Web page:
Note: Mrs Ballott was the daughter of a Free State pioneer, named Bester. According to The Star of May 1928, he was the right-hand man to Sir Harry Smith and responsible for laying out the town Harrismith.


Calvinia’s 18th Annual Hantam Meat Festival is scheduled for August 23, 24 and 25 this year. This popular festival, established to promote sheep farming and meat products, includes sheep shearing and whip-platting competitions and demonstrations how to cut up a carcass, debone meat and make soap. There is also a mock farmyard. “Over the years this festival has grown in popularity,” says museum curator, Maxi Hugo. Festivities begin with a gala ball at which the festival queen is crowned. A parade of veteran cars, drum majorettes and a competition for the best slaughter lamb (on the hoof) is planned. There will be a wide range of stalls and some will offer irresistible, traditional taste treats such as offal, baked sheep head, liver sausage, “skilpadjies,” cold mutton neck, braaied tails, chops, wors, sosaties, potjiekos and “kliprib.” The “kuierkafee” will encourage people to sit, chat and catch up on the news over a cup of tea or coffee with some delicious accompaniments. Well known artists will entertain visitors and local bands, such as “Klipwerf Orkes” en Bertie van der Sandt’s group, will keep the feet tapping until the small hours. Special entertainment has been organised for children. The energetic can take part in a marathon on Saturday, August 25.


On his trips into the interior Charl Peter Thurnberg met some incredible people. Among them was 81-year old Jacobus Botas, who had 12 sons who’d produced a progeny of 190 persons, all hale and hearty at the time. But that was not what impressed Thurnberg. It was the fact that Botas has survived an attack by a lion. When he was about 40 years old Botas was walking through a narrow pass when a lion suddenly leaped out at him. Instinctively he raised his gun and fired a shot. The lion fell down dead. But, Botas had not noticed there were two lions. Before he had time to reload the second lion charged, knocked him down and wounded him so badly with its sharp claws that he fainted. “It also gnawed his left arm and side and lacerated him terribly. Then, leaving him for dead on the ground, the lion then moved off. Perhaps it was possessed of too noble a spirit to revenge itself upon a dead man,” wrote Thurnberg. Botas’s servants carried him home. His wife immediately fetched herbs, boiled them in water and then used the decoction each day to wash his wounds before binding them up. He was quickly restored to perfect health but was never again able to use the arm which had been wounded, neither could he handle a musket. This was a pity because he was one of the best shots in the Colony, said Thunberg.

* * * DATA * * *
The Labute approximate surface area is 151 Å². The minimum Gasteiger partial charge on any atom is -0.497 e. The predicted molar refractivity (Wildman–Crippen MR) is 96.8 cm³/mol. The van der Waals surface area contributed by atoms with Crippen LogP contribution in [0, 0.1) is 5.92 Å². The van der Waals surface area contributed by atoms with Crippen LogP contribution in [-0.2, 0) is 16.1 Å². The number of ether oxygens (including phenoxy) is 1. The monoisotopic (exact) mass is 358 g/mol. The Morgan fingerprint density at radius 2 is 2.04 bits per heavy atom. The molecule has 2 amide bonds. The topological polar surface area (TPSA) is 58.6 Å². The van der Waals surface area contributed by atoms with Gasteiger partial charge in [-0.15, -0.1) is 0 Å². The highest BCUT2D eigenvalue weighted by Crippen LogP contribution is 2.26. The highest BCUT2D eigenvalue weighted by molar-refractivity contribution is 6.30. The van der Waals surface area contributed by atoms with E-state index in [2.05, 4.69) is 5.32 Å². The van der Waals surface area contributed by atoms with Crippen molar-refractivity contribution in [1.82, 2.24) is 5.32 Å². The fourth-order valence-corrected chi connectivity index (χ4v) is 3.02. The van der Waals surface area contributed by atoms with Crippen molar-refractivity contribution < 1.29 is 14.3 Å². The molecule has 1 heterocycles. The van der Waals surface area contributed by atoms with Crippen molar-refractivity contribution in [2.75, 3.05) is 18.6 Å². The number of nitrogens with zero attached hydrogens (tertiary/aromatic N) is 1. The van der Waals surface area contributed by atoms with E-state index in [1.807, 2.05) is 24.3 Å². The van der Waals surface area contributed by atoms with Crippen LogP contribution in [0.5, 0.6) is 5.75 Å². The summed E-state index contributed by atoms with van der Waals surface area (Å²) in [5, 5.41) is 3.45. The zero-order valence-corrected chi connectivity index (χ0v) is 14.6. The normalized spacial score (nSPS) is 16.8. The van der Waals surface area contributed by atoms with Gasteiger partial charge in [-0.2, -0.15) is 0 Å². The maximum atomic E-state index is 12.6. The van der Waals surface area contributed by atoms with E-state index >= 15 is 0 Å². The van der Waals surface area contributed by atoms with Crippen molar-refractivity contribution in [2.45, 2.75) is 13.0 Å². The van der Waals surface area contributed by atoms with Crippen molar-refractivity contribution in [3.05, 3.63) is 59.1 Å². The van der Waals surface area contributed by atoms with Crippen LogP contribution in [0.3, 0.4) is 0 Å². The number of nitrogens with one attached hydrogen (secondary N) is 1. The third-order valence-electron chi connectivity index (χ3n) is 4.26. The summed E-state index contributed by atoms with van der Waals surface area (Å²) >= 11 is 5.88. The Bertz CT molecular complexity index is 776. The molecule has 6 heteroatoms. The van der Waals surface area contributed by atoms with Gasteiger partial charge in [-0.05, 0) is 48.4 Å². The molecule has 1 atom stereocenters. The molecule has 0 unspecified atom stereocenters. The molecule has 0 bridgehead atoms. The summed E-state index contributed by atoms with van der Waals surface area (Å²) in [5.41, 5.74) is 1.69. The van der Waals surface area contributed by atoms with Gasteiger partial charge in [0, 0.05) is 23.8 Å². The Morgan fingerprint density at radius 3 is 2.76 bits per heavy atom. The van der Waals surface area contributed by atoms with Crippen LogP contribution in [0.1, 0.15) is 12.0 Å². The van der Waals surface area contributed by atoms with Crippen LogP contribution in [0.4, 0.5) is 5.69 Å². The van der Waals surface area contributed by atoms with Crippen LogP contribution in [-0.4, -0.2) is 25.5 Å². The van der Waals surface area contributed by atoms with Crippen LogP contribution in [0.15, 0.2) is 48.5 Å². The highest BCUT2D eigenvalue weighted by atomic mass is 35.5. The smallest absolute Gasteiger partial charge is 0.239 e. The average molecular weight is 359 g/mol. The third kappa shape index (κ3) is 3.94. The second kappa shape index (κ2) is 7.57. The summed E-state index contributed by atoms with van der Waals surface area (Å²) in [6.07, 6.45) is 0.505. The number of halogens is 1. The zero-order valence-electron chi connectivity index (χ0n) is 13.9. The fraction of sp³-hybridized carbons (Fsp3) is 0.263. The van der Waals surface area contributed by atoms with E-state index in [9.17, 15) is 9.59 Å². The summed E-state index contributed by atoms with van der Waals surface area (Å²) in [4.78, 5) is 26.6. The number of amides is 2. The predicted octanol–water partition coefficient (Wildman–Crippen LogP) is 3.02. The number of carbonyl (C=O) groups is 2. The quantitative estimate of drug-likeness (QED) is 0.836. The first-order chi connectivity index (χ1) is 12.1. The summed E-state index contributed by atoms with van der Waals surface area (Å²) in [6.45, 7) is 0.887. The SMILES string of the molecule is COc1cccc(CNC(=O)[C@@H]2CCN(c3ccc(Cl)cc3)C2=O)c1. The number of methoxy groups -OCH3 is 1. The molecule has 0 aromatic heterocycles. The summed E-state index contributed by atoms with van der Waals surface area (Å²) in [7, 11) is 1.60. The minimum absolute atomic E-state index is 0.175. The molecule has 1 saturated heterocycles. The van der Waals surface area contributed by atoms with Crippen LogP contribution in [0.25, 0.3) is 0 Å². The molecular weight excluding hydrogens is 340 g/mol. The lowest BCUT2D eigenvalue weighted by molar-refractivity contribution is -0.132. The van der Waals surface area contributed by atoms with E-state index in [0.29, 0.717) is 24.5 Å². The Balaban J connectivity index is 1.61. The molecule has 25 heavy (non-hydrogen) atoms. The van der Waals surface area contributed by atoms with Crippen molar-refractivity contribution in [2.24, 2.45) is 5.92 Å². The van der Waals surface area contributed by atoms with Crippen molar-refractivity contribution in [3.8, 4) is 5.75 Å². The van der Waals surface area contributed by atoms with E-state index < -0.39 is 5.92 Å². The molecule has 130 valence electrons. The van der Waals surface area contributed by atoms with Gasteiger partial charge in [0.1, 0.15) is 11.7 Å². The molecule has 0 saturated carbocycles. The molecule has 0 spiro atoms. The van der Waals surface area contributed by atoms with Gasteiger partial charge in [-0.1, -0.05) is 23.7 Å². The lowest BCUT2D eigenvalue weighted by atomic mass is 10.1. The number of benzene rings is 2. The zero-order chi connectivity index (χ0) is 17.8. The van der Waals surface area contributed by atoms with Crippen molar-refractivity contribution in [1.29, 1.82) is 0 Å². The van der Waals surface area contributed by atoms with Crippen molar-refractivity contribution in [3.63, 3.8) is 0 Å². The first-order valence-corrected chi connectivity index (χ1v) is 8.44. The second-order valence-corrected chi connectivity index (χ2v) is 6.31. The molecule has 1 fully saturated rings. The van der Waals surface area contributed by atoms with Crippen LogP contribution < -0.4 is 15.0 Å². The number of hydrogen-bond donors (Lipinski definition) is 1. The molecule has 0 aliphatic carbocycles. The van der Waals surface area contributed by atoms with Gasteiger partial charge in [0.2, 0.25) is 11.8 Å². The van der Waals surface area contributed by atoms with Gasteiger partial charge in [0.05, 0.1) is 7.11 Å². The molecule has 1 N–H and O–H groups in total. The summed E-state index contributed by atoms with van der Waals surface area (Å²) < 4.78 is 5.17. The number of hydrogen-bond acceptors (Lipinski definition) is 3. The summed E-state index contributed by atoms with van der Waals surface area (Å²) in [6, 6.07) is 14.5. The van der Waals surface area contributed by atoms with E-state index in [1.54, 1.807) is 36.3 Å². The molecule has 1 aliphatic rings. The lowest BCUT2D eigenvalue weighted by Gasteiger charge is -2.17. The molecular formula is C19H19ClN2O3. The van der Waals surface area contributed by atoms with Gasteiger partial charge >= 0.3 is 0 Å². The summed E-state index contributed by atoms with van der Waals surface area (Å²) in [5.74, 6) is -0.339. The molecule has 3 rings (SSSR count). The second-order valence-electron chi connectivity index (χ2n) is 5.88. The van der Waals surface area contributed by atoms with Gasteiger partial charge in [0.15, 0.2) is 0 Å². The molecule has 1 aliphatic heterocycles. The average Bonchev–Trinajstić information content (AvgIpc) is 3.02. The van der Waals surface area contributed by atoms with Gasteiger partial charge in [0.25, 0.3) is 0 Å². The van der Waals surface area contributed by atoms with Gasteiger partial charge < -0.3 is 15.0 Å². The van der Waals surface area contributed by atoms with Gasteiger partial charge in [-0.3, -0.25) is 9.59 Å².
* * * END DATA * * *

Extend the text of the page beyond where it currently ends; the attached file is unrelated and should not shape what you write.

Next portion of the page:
Old minds are like old horses; you must exercise them if you wish to keep them in working order.
John Quincy Adams, who in 1825, became the 6th U.S. President. He was the first son of a president to be elected to the nation’s highest office He served one term, then was defeated in 1828 by Andrew Jackson.